Last Friday, the bill passed the State Senate by a vote of 21-8 at the close of the legislative session, and opponents are now asking for a veto from California Governor Jerry Brown.
The legislation would lift the statute of limitations on child sex abuse lawsuits against private schools and private employers who failed to take action against sexual abuse by employees or volunteers. It would allow alleged victims younger than 31 to sue employers of abusers, extending present age limit for alleged victims presently set at 26 years-old.
The bill specifically exempts public schools and other government institutions from lawsuits. It also exempts the actual perpetrators of the abuse from civil action in some cases, while leaving their employers vulnerable.
Potentially the most damaging provision of the legislation creates a one-year window on the statute of limitations for sex abuse lawsuits against employers.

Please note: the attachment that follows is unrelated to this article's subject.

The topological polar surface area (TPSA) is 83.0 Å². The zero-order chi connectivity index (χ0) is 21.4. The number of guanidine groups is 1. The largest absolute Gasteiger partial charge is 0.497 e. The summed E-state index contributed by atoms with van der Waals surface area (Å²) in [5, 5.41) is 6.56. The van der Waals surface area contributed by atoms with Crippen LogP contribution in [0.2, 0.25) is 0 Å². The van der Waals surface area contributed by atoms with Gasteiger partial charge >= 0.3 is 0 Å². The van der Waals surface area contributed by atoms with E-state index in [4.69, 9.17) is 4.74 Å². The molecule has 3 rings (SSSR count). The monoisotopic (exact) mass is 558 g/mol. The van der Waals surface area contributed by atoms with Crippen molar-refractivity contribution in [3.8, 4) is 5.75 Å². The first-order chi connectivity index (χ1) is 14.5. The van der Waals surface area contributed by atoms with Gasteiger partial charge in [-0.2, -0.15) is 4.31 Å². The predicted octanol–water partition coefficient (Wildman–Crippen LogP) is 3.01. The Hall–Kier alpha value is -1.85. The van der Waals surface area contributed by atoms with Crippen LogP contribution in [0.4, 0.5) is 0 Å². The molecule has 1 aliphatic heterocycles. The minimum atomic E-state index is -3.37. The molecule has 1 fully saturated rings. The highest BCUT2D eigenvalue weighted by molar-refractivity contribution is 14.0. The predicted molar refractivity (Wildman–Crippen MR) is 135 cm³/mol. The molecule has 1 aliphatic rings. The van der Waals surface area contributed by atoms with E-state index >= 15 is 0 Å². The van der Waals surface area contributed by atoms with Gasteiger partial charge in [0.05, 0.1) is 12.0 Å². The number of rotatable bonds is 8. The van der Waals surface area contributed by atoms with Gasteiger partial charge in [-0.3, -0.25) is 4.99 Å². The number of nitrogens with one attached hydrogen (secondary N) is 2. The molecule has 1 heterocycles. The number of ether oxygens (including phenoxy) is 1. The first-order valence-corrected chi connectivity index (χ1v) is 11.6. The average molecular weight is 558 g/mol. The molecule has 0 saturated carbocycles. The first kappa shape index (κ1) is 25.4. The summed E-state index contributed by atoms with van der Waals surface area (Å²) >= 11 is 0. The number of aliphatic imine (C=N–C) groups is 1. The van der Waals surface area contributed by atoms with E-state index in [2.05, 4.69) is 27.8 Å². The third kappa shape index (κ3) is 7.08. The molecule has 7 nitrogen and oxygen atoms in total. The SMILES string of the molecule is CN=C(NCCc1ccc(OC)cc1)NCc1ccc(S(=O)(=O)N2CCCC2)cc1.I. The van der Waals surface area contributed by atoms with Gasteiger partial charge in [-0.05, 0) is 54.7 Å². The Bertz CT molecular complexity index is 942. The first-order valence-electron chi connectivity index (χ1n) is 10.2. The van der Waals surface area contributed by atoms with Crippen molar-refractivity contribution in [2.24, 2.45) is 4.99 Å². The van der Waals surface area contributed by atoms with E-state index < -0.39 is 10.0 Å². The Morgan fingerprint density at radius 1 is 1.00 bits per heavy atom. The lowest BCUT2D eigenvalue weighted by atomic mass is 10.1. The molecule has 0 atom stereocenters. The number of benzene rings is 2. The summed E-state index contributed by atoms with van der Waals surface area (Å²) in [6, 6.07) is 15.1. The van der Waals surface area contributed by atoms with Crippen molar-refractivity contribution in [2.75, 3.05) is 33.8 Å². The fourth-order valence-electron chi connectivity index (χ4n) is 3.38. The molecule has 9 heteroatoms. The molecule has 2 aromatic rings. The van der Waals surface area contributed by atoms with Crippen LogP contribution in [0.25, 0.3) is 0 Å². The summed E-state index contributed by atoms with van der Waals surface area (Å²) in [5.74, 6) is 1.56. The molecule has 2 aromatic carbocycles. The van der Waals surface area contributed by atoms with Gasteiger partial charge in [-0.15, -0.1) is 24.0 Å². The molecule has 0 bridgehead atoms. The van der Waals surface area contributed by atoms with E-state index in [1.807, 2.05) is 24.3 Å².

A similar legal window in 2003 resulted in almost 1,000 claims against the Catholic Church in California, with legal awards totaling to $1.2 billion. Some of these claims dated back to the 1950s.
Kevin Eckery, a spokesman for the California Catholic Conference, told CNA June 11 that the Catholic Church in California can no longer rely on insurance policies and sales of property and other assets to meet the costs of any new lawsuits.
“If there were claims that were resurrected for a third time, you can find situations where dioceses might be forced to close schools. In the case of one of our dioceses, the Diocese of Stockton, they’re worried they might have to file for bankruptcy,” he said.
Other opponents of the bill include private institutions such as the YMCA, the YWCA, and the California Council of Non-Profit Organizations.
The Wall Street Journal criticized the bill as a “nonprofit shakedown” that targets the Catholic Church, the Boy Scouts, and the “political enemies” of the legislature, in which Democrats hold a supermajority of seats.
The California Catholic Conference said the bill forces private employers by “forcing them to deal with an unworkable legal and business climate where they face unlimited liability of unlimited duration.”
The bill creates conditions where “the passage of time makes it impossible to mount an effective defense,” the conference said in a June 12 alert.